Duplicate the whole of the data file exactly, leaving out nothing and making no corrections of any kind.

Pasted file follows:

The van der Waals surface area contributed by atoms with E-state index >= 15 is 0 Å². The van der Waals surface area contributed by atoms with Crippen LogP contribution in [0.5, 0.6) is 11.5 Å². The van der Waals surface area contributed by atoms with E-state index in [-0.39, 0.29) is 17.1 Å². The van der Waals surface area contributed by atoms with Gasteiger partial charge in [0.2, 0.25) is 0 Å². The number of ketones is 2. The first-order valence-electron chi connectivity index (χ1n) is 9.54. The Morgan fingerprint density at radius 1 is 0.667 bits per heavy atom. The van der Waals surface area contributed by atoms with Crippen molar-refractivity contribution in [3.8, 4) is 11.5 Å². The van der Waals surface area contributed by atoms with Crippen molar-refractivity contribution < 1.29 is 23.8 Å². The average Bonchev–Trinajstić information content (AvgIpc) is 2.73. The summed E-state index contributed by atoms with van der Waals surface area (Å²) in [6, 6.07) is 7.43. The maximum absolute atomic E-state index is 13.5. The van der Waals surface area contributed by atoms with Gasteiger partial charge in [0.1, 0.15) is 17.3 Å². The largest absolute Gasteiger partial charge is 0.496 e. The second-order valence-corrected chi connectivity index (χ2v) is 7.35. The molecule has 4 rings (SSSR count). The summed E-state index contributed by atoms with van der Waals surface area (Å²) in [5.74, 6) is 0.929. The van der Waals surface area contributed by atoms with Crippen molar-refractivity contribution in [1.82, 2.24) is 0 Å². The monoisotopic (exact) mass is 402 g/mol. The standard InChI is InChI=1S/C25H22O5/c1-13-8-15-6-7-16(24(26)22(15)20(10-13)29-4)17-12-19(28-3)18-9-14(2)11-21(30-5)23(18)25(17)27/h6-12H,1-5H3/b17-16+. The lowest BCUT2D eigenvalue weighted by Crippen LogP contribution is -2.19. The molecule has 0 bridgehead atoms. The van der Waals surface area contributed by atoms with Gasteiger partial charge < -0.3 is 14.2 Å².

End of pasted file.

The van der Waals surface area contributed by atoms with E-state index >= 15 is 0 Å². The van der Waals surface area contributed by atoms with Crippen LogP contribution in [0.5, 0.6) is 11.5 Å². The van der Waals surface area contributed by atoms with E-state index in [-0.39, 0.29) is 17.1 Å². The van der Waals surface area contributed by atoms with Gasteiger partial charge in [0.2, 0.25) is 0 Å². The number of ketones is 2. The first-order valence-electron chi connectivity index (χ1n) is 9.54. The Morgan fingerprint density at radius 1 is 0.667 bits per heavy atom. The van der Waals surface area contributed by atoms with Crippen molar-refractivity contribution in [3.8, 4) is 11.5 Å². The van der Waals surface area contributed by atoms with Crippen molar-refractivity contribution < 1.29 is 23.8 Å². The average Bonchev–Trinajstić information content (AvgIpc) is 2.73. The summed E-state index contributed by atoms with van der Waals surface area (Å²) in [6, 6.07) is 7.43. The maximum absolute atomic E-state index is 13.5. The van der Waals surface area contributed by atoms with Gasteiger partial charge in [0.1, 0.15) is 17.3 Å². The largest absolute Gasteiger partial charge is 0.496 e. The second-order valence-corrected chi connectivity index (χ2v) is 7.35. The molecule has 4 rings (SSSR count). The summed E-state index contributed by atoms with van der Waals surface area (Å²) in [5.74, 6) is 0.929. The van der Waals surface area contributed by atoms with Crippen molar-refractivity contribution in [1.82, 2.24) is 0 Å². The monoisotopic (exact) mass is 402 g/mol. The standard InChI is InChI=1S/C25H22O5/c1-13-8-15-6-7-16(24(26)22(15)20(10-13)29-4)17-12-19(28-3)18-9-14(2)11-21(30-5)23(18)25(17)27/h6-12H,1-5H3/b17-16+. The lowest BCUT2D eigenvalue weighted by Crippen LogP contribution is -2.19. The molecule has 0 bridgehead atoms. The van der Waals surface area contributed by atoms with Gasteiger partial charge < -0.3 is 14.2 Å².